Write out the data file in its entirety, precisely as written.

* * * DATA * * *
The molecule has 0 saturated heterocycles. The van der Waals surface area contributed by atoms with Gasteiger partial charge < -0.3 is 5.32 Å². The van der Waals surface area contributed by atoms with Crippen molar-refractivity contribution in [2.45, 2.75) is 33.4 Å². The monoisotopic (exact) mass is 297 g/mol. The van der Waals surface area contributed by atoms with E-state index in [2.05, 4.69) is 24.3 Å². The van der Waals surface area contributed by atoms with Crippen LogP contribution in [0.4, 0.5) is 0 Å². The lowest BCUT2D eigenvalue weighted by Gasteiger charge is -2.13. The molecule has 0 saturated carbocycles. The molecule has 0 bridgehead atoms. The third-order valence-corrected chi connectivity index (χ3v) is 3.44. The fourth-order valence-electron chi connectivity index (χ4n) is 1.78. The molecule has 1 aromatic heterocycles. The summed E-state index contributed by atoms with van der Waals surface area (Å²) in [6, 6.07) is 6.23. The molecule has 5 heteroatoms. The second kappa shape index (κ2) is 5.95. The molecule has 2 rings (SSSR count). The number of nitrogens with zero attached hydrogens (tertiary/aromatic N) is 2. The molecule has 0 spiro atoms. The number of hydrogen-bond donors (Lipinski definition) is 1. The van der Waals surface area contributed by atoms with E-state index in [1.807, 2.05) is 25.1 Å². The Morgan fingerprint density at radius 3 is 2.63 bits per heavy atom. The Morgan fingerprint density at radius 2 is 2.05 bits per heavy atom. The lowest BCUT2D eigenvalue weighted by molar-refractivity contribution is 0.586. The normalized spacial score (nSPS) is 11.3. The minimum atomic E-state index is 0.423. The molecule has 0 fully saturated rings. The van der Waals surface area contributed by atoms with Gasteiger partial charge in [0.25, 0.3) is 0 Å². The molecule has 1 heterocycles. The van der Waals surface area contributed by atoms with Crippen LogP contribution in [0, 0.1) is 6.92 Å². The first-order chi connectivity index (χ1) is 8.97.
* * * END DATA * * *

The molecule has 0 saturated heterocycles. The van der Waals surface area contributed by atoms with Gasteiger partial charge < -0.3 is 5.32 Å². The van der Waals surface area contributed by atoms with Crippen molar-refractivity contribution in [2.45, 2.75) is 33.4 Å². The monoisotopic (exact) mass is 297 g/mol. The van der Waals surface area contributed by atoms with E-state index in [2.05, 4.69) is 24.3 Å². The van der Waals surface area contributed by atoms with Crippen LogP contribution in [0.4, 0.5) is 0 Å². The lowest BCUT2D eigenvalue weighted by Gasteiger charge is -2.13. The molecule has 0 saturated carbocycles. The molecule has 0 bridgehead atoms. The third-order valence-corrected chi connectivity index (χ3v) is 3.44. The fourth-order valence-electron chi connectivity index (χ4n) is 1.78. The molecule has 1 aromatic heterocycles. The summed E-state index contributed by atoms with van der Waals surface area (Å²) in [6, 6.07) is 6.23. The molecule has 5 heteroatoms. The second kappa shape index (κ2) is 5.95. The molecule has 2 rings (SSSR count). The number of nitrogens with zero attached hydrogens (tertiary/aromatic N) is 2. The molecule has 0 spiro atoms. The number of hydrogen-bond donors (Lipinski definition) is 1. The van der Waals surface area contributed by atoms with E-state index in [1.807, 2.05) is 25.1 Å². The Morgan fingerprint density at radius 3 is 2.63 bits per heavy atom. The Morgan fingerprint density at radius 2 is 2.05 bits per heavy atom. The lowest BCUT2D eigenvalue weighted by molar-refractivity contribution is 0.586. The normalized spacial score (nSPS) is 11.3. The minimum atomic E-state index is 0.423. The molecule has 0 fully saturated rings. The van der Waals surface area contributed by atoms with Gasteiger partial charge in [0.25, 0.3) is 0 Å². The molecule has 1 heterocycles. The van der Waals surface area contributed by atoms with Crippen LogP contribution in [0, 0.1) is 6.92 Å². The first-order chi connectivity index (χ1) is 8.97.